1

Assume a multi-city flight between 3 airports was purchased on https://www.singaporeair.com with an international transit/stopover/layover at Singapore Changi Airport of x hours. What's Singapore Airlines' recheck luggage policy? I.e., is picking up and rechecking one's checked-in luggage at Singapore Changi Airport impossible, optional or mandatory?


Related question: Will my luggage transfer during an 18h layover in Changi?. In my case, I'm also interested in the cases when:

  1. The transit/stopover/layover is longer, eg 24h, 48h, or a few days. At some point, I assume that Singapore Airlines will start giving back the checked-in luggage at Singapore Changi Airport. I wonder at what point. E.g., does Singapore Airlines give the checked-in luggage iff the stop in Singapore is >24h?
  2. The transit/stopover/layover is the the same or shorter than 18h but the passenger wants to get back the checked-in luggage at Singapore Changi Airport. Is that an option?
4
  • Title says transit but body includes stopover and layover. Are you really interested in transit which at Changi means not going through immigration/customs and (currently) having your bags tagged with their final destination?
    – mkennedy
    Mar 11 at 0:39
  • @mkennedy thanks good point. I'm not sure how to call it. I'm considering the case of a multi-city flight between 3 airports, with the Singapore Changi Airport in-between. I am trying to understand whether picking up and rechecking one's checked-in luggage at Singapore Changi Airport impossible, optional or mandatory. Mar 11 at 0:55
  • 1
    Does this answer your question? Will my luggage transfer during an 18h layover in Changi? Mar 11 at 1:24
  • @GregHewgill thanks, I'm also interested when the transit/stopover/layover is longer, eg 24h, 48h, or a few days. At some point Singapore Airlines will start giving back by the luggage at Singapore Changi Airport. I wonder at what point. Mar 11 at 1:37

1 Answer 1

3

This is actually the main difference between a stopover and a layover.

A stopover is when there is an interruption in your travel, you get your checked luggage, exit the airport, usually spend a night or more in a hotel or elsewhere, then check in again when you resume your travel. The airline will tag your luggage with the stopover location as the final destination, you will usually only get boarding passes for the flights up to that point, and they will check you have the required paperwork to enter the country of the stopover.

A layover is the opposite: your luggage is transferred and you usually don’t even see it (with the usual caveats like at the first point of entry in the US). You are not really expected to exit the airport (though you usually can). Luggage will be tagged through to the final destination, you will often get all boarding passes, and they will check paperwork for entry into the final destination country, but only for transit for the layover point.

The usual criterion used is 24 hours between arrival and departure. Under that it’s usually a layover and above that a stopover.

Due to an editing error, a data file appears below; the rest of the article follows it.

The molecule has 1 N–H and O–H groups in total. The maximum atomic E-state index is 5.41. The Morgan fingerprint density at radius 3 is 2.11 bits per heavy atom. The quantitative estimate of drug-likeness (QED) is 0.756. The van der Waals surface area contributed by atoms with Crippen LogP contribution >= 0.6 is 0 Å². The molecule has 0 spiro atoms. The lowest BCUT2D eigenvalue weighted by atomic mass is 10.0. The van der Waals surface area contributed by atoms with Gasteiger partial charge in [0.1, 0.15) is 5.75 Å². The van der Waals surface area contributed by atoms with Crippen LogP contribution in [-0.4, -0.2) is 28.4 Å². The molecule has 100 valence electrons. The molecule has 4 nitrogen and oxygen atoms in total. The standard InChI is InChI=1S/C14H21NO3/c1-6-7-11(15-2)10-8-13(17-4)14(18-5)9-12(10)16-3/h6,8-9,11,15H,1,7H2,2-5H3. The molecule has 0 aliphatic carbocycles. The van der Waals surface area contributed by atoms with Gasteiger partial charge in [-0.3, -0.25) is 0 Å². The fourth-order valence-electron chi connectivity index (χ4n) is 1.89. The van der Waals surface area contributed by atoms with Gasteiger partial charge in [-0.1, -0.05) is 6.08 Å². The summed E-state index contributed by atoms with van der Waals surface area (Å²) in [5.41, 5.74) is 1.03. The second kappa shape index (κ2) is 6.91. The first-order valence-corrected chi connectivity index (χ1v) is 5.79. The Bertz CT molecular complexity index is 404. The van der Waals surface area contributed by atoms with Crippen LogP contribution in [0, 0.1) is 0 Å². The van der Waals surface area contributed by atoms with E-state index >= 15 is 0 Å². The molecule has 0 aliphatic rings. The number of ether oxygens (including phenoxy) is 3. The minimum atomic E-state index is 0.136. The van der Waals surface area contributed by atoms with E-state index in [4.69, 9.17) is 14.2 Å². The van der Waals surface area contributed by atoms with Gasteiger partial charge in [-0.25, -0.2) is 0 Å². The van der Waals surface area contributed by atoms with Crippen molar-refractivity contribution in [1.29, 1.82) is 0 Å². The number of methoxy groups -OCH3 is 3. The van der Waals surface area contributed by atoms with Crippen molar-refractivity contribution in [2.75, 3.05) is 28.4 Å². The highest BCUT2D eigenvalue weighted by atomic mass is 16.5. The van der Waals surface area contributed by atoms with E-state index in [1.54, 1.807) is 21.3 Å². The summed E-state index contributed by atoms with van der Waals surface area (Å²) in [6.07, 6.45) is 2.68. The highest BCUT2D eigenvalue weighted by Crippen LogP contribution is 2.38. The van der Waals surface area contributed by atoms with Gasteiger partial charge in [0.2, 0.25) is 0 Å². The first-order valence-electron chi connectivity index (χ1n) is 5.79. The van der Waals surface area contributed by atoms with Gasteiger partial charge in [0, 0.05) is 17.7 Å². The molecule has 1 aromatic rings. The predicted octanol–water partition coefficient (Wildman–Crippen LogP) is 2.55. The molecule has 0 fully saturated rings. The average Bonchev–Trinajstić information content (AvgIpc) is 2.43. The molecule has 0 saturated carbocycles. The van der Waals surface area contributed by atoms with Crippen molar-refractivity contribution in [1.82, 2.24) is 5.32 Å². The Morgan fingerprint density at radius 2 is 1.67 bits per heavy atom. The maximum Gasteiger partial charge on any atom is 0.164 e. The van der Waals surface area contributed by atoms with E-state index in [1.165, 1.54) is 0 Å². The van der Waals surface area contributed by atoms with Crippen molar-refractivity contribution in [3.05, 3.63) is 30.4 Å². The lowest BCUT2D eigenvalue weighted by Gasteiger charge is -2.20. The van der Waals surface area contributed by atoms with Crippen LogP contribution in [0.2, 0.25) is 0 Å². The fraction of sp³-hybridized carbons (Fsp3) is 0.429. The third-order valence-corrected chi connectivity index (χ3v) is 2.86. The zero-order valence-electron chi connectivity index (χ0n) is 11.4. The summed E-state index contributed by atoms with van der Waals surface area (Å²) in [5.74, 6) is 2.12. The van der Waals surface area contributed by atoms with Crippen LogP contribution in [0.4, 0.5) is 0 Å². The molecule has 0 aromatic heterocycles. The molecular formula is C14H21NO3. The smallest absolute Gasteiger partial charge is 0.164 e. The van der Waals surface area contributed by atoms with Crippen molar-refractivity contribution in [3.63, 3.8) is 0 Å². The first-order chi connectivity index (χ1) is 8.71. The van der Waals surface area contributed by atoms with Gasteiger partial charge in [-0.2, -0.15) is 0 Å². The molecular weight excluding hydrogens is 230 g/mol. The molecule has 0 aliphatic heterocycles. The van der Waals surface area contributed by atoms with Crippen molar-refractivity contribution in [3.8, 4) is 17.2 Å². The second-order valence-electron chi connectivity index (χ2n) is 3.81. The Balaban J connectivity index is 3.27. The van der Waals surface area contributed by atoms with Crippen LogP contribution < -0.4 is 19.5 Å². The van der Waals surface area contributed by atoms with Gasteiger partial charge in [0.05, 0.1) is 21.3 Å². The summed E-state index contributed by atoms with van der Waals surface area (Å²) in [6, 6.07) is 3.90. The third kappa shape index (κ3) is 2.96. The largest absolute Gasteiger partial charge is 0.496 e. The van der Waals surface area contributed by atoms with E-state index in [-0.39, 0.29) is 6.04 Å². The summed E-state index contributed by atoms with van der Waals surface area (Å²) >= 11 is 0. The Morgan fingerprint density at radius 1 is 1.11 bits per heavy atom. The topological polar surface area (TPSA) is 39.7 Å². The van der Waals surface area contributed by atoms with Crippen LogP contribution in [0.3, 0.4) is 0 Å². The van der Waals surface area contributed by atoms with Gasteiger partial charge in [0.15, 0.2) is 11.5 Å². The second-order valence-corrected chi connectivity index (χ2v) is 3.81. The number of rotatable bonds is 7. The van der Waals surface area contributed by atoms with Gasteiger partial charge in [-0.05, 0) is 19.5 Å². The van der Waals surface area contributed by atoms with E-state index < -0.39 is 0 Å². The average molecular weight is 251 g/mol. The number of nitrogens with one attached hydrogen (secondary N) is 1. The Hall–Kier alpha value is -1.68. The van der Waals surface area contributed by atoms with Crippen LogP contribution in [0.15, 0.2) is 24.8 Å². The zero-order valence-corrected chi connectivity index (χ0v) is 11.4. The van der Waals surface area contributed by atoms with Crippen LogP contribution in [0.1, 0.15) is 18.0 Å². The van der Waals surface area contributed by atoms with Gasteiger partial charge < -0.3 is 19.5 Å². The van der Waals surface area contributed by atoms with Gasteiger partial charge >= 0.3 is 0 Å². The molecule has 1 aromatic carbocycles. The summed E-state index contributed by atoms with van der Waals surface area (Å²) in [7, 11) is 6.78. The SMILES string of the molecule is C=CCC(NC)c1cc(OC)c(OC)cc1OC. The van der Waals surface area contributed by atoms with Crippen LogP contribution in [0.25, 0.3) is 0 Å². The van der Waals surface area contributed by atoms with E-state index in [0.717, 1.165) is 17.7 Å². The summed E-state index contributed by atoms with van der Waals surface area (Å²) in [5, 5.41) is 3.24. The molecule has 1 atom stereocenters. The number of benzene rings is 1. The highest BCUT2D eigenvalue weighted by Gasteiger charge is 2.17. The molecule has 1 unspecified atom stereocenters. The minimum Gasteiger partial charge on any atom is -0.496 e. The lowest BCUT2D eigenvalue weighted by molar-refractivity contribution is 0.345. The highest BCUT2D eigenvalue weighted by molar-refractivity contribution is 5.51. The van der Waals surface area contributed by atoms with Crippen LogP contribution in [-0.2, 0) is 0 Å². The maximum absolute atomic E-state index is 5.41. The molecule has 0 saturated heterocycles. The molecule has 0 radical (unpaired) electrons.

A stopover also means that if there are operational issues and they have to reroute you, they will reroute you to the point of stopover, while for a layover they may simply change the itinerary and completely skip the layover point to get you to your final destination.

Basically a stopover breaks your trip in multiple parts exactly like the outbound and inbound parts of a return ticket.

Note that for many airlines, stopovers are not possible for all fares, and require more expensive fares. Other airlines on the contrary will encourage stopovers, usually in cooperation with local tourism authorities, with promotional hotel deals and the like.

Whether it’s a layover or stopover is usually determined at booking time. Check-in staff will often inquire to confirm what your final destination of the day is, but I’m not sure what flexibility they have in changing things (though this is probably quite variable depending on the airline, the fare and the actual time between flights).

7
  • 1
    @FranckDernoncourt Rule of thumb is, if you can book the fare as a regular return, it's layovers only. Stopovers need to be booked via the multi-city booking option or a travel agent. Mar 11 at 13:20
  • 1
    +1, but you might want to mention "short checking", where your bags are checked through only to the layover point. This is getting increasingly rare though and I doubt SQ would allow it. Mar 11 at 13:22
  • 1
    Another big difference: with a layover, airlines can reroute in cases an operations problem. With a stopover, they have to deliver you to the mid point. Stop overs don't need to be 24 hour, you can make them as short are you think you can get away with.
    – Hilmar
    Mar 11 at 14:29
  • 1
    Prices for stop overs vary dramatically with fare rules: from free to 1000s of dollars. Booking those is a bit of an art. Sometimes its best to look for round trips and scan the fare rules for "stopover permitted" or "first stopover free" etc. This often yields better results than a multi-city search.
    – Hilmar
    Mar 11 at 14:34
  • 1
    Bizarrely, some airlines explicitly mention stop-overs only when you book award flights (in cases when it's actually relevant). IIRC that's the case of BA and CX at least, there may be others. I know I've used stop-overs a lot in HKG or SIN when I used to travel between Europe and Australia quite a bit.
    – jcaron
    Mar 11 at 17:34

Your Answer

By clicking “Post Your Answer”, you agree to our terms of service, privacy policy and cookie policy

Not the answer you're looking for? Browse other questions tagged or ask your own question.